By Sarah Townsend
Emirate is still aiming to attract 20m visitors a year by 2020, but faces challenges, says the head of Dubai’s tourism department
The head of Dubai’s tourism department has forecast “high single digit” growth in tourism over the next 12 months, while acknowledging the emirate faces a degree of pressure in meeting its target of 20 million visitors a year by 2020.
Helal Saeed Almarri, director-general of the Department of Tourism and Commerce Marketing (DTCM), revealed his predictions for the year ahead on the back of this year’s Dubai Annual Visitor Report, due to be published later this week.
Arabian Business reported on the headline findings of the report on Sunday, which revealed a total of 13.2 million tourists visited Dubai in 2014. This represents year-on-year growth of 8.2 percent, almost double the global average of 4.7 percent.
Almarri told a roundtable on Monday that his expectations for 2015 were “strong” and the number of visitors to Dubai will grow by between 7-9 percent, while he believed direct spend from tourism will continue to represent around 20 percent of the emirate’s GDP.
Almarri said he “would not expect revenue growth to outstrip visitor numbers unless tourists stay for substantially longer periods of time”.
The average length of stay for hotel guests in 2014 was 3.8 days, according to the report, but for all international overnight visitors, including those staying with friends or in private rented accommodation, the figure was 7.8 days.
Dubai has no plans to hike up the AED10-20 hospitality fee that was introduced a year ago to maximise revenue - partly because the average length of stay is increasing, said Almarri. “The charge is linked to room fees and goes up depending on number of nights booked. We purposely introduced it at a low level and will continue to monitor whether it has an impact on visitor numbers.”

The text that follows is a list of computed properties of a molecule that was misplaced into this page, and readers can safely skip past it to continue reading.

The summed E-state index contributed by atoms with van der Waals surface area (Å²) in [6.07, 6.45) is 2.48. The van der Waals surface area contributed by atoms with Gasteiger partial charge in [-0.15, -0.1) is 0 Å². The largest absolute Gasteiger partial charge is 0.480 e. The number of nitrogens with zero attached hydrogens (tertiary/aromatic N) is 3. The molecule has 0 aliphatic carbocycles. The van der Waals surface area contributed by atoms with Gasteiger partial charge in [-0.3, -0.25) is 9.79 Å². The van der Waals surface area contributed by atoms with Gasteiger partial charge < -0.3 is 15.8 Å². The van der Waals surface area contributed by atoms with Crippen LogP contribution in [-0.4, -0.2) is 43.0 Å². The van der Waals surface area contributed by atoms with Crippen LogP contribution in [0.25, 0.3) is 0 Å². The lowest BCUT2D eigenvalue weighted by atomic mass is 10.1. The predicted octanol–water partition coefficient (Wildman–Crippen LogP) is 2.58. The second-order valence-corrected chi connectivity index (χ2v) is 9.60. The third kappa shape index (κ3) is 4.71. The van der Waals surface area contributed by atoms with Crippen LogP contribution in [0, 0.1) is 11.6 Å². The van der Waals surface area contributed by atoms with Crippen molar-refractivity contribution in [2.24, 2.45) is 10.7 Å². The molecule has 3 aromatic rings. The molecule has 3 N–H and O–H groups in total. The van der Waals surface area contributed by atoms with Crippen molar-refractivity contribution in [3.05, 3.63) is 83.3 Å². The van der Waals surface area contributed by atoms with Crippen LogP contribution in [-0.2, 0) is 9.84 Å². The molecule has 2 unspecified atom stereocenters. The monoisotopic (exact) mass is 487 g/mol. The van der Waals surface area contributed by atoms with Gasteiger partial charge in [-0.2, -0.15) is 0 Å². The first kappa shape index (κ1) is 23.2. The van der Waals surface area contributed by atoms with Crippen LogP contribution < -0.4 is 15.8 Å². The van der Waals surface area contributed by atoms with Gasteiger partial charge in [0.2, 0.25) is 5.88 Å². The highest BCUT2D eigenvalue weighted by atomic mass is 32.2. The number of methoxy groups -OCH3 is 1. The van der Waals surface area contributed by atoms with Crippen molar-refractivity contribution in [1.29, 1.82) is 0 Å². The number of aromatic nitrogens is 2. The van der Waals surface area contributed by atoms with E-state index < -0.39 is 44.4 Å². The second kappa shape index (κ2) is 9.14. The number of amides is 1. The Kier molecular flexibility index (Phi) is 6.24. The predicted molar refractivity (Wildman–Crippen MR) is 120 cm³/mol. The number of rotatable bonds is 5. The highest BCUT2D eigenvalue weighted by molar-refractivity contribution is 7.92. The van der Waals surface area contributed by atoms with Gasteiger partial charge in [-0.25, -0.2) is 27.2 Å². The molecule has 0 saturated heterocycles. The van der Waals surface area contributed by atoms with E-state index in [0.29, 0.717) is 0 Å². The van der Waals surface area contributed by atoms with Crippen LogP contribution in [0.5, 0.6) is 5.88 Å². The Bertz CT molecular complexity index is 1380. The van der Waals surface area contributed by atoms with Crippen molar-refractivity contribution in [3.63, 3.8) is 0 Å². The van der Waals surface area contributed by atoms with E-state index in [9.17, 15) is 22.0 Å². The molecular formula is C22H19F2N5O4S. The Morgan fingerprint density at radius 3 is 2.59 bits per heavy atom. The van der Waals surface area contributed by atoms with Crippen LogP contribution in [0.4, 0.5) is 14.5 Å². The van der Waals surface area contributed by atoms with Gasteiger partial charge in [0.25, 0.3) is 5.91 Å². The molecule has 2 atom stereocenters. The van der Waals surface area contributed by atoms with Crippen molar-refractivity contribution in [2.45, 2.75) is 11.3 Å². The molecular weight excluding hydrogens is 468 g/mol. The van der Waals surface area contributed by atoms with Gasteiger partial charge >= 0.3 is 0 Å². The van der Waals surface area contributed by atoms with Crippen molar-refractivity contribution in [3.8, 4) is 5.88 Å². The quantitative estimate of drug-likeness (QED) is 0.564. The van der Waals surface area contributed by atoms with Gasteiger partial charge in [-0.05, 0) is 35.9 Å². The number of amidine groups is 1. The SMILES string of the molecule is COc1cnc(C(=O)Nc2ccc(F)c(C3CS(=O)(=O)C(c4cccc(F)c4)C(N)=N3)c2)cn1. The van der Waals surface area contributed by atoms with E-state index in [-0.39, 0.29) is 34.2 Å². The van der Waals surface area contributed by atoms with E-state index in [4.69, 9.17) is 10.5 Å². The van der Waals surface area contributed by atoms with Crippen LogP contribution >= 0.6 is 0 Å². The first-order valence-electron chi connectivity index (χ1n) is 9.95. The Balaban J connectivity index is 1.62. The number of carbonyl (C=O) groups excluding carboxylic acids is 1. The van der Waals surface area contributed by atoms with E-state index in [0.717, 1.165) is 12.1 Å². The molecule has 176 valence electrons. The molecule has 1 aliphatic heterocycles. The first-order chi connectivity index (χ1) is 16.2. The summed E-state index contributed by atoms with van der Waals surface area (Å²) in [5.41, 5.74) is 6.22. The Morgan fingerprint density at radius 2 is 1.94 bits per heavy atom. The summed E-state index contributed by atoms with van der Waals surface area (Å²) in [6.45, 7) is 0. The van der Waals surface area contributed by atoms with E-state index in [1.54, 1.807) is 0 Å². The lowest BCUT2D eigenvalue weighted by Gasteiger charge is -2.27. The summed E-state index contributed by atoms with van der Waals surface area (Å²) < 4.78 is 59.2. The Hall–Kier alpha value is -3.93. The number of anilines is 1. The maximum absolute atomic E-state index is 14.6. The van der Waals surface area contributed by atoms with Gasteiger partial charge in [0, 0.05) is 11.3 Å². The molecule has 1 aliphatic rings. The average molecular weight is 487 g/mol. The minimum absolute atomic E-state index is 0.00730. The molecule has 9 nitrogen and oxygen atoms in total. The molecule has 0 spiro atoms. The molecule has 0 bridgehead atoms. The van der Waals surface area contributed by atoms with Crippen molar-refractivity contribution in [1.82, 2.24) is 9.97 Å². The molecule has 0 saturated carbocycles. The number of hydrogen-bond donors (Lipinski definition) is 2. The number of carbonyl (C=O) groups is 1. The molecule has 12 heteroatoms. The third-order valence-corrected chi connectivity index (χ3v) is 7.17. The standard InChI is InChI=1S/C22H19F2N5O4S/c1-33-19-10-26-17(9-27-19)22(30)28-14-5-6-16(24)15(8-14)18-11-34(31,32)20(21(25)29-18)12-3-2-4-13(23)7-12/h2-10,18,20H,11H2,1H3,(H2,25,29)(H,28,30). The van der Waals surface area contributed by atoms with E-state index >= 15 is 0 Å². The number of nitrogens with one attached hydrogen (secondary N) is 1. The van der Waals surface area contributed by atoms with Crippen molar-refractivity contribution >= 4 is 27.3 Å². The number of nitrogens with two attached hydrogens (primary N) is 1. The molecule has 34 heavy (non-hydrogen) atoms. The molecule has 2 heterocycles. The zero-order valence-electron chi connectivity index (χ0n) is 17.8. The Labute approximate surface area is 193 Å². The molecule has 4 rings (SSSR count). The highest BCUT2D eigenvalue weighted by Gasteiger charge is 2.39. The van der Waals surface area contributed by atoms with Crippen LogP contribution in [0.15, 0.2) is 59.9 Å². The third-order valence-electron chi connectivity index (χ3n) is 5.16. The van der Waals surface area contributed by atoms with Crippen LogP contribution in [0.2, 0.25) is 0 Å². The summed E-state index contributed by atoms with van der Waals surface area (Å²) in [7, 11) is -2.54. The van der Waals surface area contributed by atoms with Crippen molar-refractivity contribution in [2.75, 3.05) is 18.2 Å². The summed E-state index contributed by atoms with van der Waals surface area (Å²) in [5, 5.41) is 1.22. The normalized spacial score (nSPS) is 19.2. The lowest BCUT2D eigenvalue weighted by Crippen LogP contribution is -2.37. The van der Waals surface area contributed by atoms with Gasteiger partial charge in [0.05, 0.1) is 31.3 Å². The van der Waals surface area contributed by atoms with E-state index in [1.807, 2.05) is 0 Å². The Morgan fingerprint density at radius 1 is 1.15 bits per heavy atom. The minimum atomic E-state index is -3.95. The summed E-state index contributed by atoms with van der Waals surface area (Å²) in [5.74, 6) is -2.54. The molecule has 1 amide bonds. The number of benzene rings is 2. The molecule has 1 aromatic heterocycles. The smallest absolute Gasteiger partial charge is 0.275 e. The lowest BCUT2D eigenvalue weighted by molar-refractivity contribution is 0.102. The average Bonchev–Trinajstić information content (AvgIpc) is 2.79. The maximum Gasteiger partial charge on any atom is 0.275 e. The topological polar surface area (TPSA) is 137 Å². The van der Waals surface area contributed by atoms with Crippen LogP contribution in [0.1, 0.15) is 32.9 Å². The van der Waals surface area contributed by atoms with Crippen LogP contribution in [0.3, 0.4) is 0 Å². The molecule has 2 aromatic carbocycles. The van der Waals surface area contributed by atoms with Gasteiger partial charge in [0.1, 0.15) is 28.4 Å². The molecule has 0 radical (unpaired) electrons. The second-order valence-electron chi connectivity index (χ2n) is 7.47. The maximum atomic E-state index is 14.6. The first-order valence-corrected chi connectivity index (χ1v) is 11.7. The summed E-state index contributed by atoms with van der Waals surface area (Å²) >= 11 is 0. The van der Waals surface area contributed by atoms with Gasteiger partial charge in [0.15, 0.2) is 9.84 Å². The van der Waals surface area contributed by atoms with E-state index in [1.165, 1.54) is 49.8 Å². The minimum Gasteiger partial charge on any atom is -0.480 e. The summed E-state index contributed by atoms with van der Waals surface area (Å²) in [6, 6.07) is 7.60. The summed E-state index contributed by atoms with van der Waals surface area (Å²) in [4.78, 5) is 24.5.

He also played down concerns that the supply of hotel rooms is beginning to outstrip demand. Last month, data from STR Global showed that strong supply growth of 6.9 percent had outstripped demand of 4.5 percent during March.
The analyst also reported a 2.2 percent decline in occupancy rates to 85.7 percent and a 6.1 percent drop in average daily rates (ADR) to AED978.69 ($266), while revenue per available room (RevPAR) also slumped, by 8.1 percent to AED838.69.
The figures prompted speculation that a drop in the number of tourists from Russia, as well as tougher competition from Egypt and Lebanon, are affecting demand for hotels in Dubai.
Almarri said: “If you look at our figures, overall revenue growth for hotels was 9.8 percent and we can see demand has outstripped supply for the past four years, so these concerns are not borne out.
“The idea that RevPAR has an influence on overall growth [is flawed]. RevPAR needed to level out, which is what it has started to do.”
Unexpected currency swings such as the recent depreciation of the dollar has only had a short-term impact, Almarri said, while the impact of the collapse of the roubel – “though a more serious situation, coupled as it was with widespread economic turbulence in Russia” – has been mitigated by increases in the number of tourists from Dubai’s established source markets the UK and Germany, and from Eastern Europe since the emirate relaxed visa restrictions there last March.
However, Almarri admitted Dubai faces challenges in realising its Tourism Vision for 2020, which includes attracting 20 million visitors a year. “We are on track but I wouldn’t say there’s no pressure. Every year we face new challenges and it is about targeted marketing and continuing to raise awareness of Dubai as a global tourism destination. We want more word of mouth recommendations.
“But look, until last year there was no Boxpark, no The Walk at JBR, plenty of other things weren’t here – Dubai is not stopping. I am confident demand will grow and we will meet our goals.”